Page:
On one side of the field was Dalvin Cook, a month after his 22nd birthday, slicing through the New Orleans Saints‘ defense for 127 rushing yards. On the other side was the man he replaced. Adrian Peterson, 32, stood impatiently on the Saints’ sideline for all but nine of his team’s 62 offensive snaps, unable on this night to forestall the narrative that his career as a feature back is over.
The contrasting scenes Monday night at U.S. Bank Stadium capped a trend that has been growing for years. Rookie skill players, in particular running backs, produced at historic levels in Week 1 of the 2017 season. What we saw Monday night — Cook compiling one of three 100-yard games by a rookie, while Peterson was spending his spare time “communicating” with Saints coach Sean Payton — offered a paradigm of what we can expect leaguewide this season.
It’s quite early, of course. But if Week 1 was any indication, young runners could produce one of the top storylines of 2017. The foundation is in place. Eight running backs were selected in the top three rounds of the draft, while the Dallas Cowboys‘ Ezekiel Elliot (22 years old) and the Los Angeles Rams‘ Todd Gurley (23) remain prominent.
As the chart shows, in fact, four of the top five leading rushers in Week 1 are 22. Fifteen rookies got at least one carry, and some of the most promising prospects — including the Cincinnati Bengals‘ Joe Mixon — were relatively quiet. The strong start came one year after the NFL’s top two rushers were both rookies: Ezekiel Elliott and the Chicago Bears’ Jordan Howard.
The reasons for this surge aren’t difficult to figure out. On average, NFL running backs reach their peak production by age 27. The constant pounding of the position shaves years off their careers. The average age of the 160 running backs on league rosters this week was 25.1, a full year younger than the average for all NFL players.
In many cases, rookies earn as much or more money than veterans in their second or third contracts. Cook, for example, will take in about $ 3.4 million in cash this season as a second-round draft pick, including his signing bonus and base salary. Peterson’s 2017 compensation from the Saints is $ 3.5 million.
It all adds up to a stronger slant toward young players — and rookies, at least in 2017 — at running back more than at any other position. Overall in Week 1, rookies combined for 1,361 yards from scrimmage and 10 touchdowns. Both figures were the highest totals for rookies in an opening week since the 1970 NFL/AFL merger, a record set despite the last-minute postponement of the Tampa Bay Buccaneers–Miami Dolphins game because of Hurricane Irma.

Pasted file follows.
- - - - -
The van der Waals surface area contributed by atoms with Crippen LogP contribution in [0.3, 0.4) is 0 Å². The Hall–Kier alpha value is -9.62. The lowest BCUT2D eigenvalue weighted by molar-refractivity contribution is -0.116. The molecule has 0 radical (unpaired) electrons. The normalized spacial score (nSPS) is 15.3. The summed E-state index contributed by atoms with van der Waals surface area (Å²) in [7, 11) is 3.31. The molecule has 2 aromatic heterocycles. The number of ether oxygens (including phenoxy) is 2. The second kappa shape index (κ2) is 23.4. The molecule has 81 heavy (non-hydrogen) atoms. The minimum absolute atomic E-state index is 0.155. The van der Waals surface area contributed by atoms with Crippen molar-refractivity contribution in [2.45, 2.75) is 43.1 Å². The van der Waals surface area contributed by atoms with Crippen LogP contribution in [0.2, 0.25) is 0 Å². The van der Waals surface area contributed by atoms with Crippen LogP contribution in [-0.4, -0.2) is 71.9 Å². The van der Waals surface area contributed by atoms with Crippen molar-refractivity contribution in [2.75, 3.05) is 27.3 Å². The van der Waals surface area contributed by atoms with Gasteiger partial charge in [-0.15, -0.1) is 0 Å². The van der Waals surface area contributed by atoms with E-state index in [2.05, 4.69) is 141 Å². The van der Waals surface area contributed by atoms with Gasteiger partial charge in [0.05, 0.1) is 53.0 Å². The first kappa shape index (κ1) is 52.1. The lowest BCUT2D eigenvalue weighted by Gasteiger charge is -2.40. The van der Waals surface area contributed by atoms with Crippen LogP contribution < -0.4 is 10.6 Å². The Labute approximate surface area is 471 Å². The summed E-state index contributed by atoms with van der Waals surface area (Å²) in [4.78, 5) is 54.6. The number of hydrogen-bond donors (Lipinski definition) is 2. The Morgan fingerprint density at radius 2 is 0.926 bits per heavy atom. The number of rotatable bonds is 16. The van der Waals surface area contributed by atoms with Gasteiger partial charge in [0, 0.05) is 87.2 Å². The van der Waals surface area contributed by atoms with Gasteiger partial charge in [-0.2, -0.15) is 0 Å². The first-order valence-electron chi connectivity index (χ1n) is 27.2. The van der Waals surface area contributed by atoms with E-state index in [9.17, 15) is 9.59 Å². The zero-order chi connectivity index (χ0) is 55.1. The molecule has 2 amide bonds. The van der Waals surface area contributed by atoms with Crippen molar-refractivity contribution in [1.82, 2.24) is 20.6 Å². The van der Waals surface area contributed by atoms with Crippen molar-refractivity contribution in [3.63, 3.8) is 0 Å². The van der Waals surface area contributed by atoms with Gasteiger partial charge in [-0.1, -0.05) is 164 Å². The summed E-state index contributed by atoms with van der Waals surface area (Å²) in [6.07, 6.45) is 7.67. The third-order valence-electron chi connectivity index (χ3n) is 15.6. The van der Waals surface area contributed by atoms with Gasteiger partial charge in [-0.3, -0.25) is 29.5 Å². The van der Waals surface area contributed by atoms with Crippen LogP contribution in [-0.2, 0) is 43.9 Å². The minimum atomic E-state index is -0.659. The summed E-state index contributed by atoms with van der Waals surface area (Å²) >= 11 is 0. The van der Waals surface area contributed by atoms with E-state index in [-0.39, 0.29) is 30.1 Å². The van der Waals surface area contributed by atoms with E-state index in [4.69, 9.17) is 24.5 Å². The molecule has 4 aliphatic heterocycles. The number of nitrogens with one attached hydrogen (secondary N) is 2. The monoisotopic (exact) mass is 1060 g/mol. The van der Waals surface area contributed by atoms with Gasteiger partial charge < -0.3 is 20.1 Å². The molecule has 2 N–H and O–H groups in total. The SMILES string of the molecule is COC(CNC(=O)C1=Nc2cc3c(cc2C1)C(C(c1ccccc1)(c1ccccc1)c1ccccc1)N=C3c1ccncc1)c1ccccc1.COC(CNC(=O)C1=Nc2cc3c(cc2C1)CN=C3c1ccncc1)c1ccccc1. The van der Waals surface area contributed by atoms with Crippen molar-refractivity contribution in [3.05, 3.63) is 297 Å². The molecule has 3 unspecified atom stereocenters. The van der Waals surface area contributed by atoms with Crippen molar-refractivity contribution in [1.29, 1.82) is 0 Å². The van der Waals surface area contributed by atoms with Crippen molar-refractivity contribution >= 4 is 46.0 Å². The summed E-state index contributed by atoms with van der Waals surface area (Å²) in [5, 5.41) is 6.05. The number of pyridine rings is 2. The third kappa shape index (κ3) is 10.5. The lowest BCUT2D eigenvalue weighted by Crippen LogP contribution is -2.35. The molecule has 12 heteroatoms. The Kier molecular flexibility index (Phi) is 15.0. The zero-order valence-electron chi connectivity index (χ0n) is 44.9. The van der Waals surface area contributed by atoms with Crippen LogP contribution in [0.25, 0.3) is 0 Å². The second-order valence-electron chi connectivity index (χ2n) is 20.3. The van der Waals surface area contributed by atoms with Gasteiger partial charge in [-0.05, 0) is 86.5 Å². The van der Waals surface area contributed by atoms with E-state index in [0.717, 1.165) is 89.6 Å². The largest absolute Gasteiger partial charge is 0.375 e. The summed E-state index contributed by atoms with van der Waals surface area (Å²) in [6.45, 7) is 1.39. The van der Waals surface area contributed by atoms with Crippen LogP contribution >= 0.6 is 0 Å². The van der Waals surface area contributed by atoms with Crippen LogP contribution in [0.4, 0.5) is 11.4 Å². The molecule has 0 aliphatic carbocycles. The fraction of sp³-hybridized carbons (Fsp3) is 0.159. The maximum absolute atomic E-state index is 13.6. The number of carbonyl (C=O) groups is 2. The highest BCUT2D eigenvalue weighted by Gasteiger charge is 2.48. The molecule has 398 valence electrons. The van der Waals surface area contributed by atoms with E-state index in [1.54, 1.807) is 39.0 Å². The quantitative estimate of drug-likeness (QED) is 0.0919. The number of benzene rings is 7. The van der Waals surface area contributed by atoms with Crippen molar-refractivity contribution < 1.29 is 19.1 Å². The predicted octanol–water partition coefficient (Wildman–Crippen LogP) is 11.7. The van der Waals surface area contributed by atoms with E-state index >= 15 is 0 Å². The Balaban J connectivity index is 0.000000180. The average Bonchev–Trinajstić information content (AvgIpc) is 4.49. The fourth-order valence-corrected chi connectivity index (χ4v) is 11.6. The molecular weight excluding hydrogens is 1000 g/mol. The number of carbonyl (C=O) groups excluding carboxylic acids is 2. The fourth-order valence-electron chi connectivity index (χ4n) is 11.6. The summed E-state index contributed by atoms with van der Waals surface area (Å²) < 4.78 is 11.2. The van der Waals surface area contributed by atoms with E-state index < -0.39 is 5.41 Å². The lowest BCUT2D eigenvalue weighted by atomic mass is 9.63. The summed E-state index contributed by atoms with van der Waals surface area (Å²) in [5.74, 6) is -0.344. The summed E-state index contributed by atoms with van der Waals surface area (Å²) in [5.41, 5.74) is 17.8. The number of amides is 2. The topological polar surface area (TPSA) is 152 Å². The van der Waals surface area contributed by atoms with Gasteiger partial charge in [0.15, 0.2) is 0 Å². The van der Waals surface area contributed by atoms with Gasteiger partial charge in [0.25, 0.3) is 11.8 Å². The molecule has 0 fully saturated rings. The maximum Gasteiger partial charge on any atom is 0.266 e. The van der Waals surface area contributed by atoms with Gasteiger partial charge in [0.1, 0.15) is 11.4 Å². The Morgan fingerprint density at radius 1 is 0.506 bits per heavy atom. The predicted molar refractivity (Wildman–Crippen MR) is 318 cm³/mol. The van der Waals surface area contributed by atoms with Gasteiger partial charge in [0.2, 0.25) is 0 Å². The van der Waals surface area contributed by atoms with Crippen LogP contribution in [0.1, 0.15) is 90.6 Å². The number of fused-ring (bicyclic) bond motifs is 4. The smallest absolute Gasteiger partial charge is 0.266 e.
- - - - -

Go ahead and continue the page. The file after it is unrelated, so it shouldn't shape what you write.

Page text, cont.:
Meanwhile, Cook joined the Kansas City Chiefs‘ Kareem Hunt (148 yards) and the Jacksonville Jaguars‘ Leonard Fournette (100) as rookies to reach 100 rushing yards. It was the second time since 1970 that as many as three rookies hit that mark in Week 1. Hunt, in fact, set an NFL record for total yards from scrimmage (246) in a debut and was the PPR fantasy points leader across the league as well.
In total, rookie runners from the heralded 2017 draft and undrafted free-agent class combined for 621 rushing yards. That’s the second-highest total since 2001 and a (very) early pace that could make them the most productive ground gainers as a group during that time period.
Since the start of 2001, the best season for rookie runners came in 2008, according to research by John McTigue of ESPN Stats & Information. That was a year that included 1,000-yard seasons from rookies Steve Slaton (1,282 yards for the Houston Texans), Matt Forte (1,238/Chicago Bears) and Chris Johnson (1,228/Tennessee Titans) and a total of 9,226 rushing yards from rookies.
If you extrapolate this year’s Week 1 production over 17 weeks — a large projection, I know — you get a number (10,557) that far exceeds the best such figure we have on record. There is a long, long way to go. But by January, it’s possible that we’ll be able to mark the long-developing transition at this position with a season like never before. Hold on tight.